Iwiri was formed to bring together the growing Anangu (Pitjantjatjara and Yankunytjatjara) community living in Adelaide for health and other reasons. Iwiri strengthens the community through the holistic lenses of arts, language, knowledge, culture and community. Singing is healing to the body and soul and music is a powerful force for hope and reconciliation in Australia.
Iwiri continues the Ernabella choral tradition of 4 part hymn singing in Pitjantjatjara language. Ernabella was a Presbyterian Mission established by Dr Charles Duguid in 1937 and with the arrival of a teacher in 1940, children were taught hymn singing. A significant feature from the commencement of Ernabella Mission was translation of the bible and hymns into Pitjantjatjara language. Duguid directed that staff learn and quickly operate in Pitjantjatjara language, including all aspects of church services and school instruction.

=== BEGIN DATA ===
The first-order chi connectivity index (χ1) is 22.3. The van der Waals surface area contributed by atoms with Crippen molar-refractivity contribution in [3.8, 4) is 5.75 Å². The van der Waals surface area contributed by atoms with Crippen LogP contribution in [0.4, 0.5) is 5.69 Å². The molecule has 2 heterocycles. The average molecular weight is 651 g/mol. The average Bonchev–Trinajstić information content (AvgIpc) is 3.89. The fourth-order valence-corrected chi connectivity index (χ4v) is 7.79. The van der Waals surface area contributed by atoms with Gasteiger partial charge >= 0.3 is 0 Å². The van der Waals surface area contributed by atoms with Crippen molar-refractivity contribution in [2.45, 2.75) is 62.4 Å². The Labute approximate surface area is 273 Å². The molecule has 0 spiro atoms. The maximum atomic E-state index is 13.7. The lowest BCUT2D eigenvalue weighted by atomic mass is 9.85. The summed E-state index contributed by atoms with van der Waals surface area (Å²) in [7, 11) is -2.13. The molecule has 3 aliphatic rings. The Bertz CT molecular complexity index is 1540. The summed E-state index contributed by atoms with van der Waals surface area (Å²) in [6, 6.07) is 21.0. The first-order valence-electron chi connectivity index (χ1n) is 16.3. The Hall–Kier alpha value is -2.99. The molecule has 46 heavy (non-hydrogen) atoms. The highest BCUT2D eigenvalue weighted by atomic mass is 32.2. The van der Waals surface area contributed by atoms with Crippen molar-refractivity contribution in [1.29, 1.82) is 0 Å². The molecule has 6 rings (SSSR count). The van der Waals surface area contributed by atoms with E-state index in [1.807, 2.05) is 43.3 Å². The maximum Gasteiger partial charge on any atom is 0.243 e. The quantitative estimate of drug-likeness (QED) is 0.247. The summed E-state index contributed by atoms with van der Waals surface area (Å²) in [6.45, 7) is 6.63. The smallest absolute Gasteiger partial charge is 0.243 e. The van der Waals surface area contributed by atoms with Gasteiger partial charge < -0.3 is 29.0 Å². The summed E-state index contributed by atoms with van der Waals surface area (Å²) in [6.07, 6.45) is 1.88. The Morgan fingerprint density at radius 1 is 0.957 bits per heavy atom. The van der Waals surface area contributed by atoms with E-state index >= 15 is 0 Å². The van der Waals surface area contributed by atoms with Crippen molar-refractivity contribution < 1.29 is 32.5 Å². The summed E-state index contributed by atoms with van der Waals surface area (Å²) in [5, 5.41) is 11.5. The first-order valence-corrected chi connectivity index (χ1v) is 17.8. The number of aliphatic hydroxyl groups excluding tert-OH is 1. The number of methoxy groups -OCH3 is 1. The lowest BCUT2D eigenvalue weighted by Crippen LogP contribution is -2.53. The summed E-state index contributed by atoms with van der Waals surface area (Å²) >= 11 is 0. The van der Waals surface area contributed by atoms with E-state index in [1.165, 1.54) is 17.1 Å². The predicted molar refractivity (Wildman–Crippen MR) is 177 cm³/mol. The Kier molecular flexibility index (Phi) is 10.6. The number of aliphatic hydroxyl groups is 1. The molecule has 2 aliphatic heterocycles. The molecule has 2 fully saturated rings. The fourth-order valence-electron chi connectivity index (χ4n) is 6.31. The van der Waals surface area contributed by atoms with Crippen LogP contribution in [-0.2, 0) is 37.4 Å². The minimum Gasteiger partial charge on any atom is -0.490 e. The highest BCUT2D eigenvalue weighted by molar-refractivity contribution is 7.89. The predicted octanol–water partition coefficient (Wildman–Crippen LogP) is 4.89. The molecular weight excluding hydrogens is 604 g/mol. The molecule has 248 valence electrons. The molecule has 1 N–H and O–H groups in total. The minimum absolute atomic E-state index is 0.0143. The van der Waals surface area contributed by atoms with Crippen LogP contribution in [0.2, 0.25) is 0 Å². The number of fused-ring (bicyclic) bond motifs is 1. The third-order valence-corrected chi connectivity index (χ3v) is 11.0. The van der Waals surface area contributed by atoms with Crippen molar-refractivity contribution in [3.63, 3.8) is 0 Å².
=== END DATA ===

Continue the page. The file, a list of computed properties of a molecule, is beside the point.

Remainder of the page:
There was no formal ‘choir’ in the sense that everybody sang together on a daily basis until a group travelled to Adelaide on the back of a truck for the Queen’s visit in 1954. From 1958, the choir was conducted by Rev Bill Edwards along with the assistance of Andy Tjilari and Gordon Ingkatji, a team that would continue this choral work for the rest of their lives.
The choir is conducted by Sam Osborne. As Principal at Ernabella School, Sam worked with Gordon Ingkatji to re-establish the Ernabella School choir and toured several times with a children’s, adults and combined choral repertoire.
In 2019 the Iwiri choir performed at Hymnfest (St Peter’s Cathedral), Tarnanthi Festival – Ku Arts Symposium (Elder Hall), South Australian Languages and Education Symposium (UniSA, City West), and Dance Rites Festival (Kurruru collaboration, Sydney Opera House).
Iwiri has a growing program in translation work and teaching children in traditional dance and culture.